Unabridged Dover (1996) republication of Mrs. Lincoln's Boston Cook Book: What to Do and What Not to Do in Cooking, published by Roberts Brothers, Boston, 1887 (originally published 1884). New introduction by Janice (Jan) Bluestein Longone. 50 text figures. Preface. Indexes. 560pp. 5.375 x 8 inches. Paperbound. ISBN 0-486-29196-0.
In 1946 the Grolier Club — a distinguished bibliophilic society — mounted an exhibition of the 100 most influential American books published before 1900. Only one cookbook was selected for display: Mrs. Lincoln's Boston Cook Book. Originally published in 1884, this immensely informative guide immediately became the standard kitchen companion for countless housewives in America and abroad and was also widely used in school cooking classes.
A pioneer of household economics, Mrs. Lincoln produced a ground-breaking text written in an orderly fashion and in easy-to-understand language. Unlike a number of earlier cookbooks, hers was also a culinary encyclopedia, with contents thoughtfully arranged and well illustrated. Within its pages, cooking and related activities were elevated to an art form that could be practiced by even the most inexperienced homemaker.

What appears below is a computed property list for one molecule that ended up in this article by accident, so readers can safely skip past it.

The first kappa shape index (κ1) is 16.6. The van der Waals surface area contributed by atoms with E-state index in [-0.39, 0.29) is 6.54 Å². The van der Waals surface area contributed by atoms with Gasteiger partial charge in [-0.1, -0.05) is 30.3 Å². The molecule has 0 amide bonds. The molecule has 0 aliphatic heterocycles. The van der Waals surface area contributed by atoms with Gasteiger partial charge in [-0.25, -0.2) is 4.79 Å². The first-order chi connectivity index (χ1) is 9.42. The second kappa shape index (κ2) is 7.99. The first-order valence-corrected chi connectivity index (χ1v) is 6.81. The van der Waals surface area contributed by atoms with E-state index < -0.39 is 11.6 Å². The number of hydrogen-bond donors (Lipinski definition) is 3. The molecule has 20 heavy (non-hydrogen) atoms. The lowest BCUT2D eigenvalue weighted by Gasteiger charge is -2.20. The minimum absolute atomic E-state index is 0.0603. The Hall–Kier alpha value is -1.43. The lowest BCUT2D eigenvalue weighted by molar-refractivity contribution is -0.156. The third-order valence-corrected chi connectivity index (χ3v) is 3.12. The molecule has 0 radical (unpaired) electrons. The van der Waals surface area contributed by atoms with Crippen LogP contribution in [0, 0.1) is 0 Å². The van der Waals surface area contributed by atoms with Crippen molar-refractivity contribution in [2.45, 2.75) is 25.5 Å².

Clearly written, detailed and extremely thorough, Mrs. Lincoln's book provided “lessons” for preparing food in a fashion that would be “intelligible to a child and interesting to the mature mind” — from baked goods, soups, salads, cakes and sauces to pastries, pies, poultry, fish and meat. Readers also found a wealth of information on nutrition, the arrangement of the dining room and even suggestions and possible examination questions for teachers of cooking.
One of the great American cookbooks, this practical guide not only dispenses a wealth of useful advice but also gives a wonderful glimpse into the kitchens of a century and more ago. It will delight cooks, lovers of Americana and anyone who enjoys using and looking at cookbooks from a bygone era.
(The above commentary is provided by Dover Publications, Inc.)
Copyright © 2002–2008 Patricia B. Mitchell.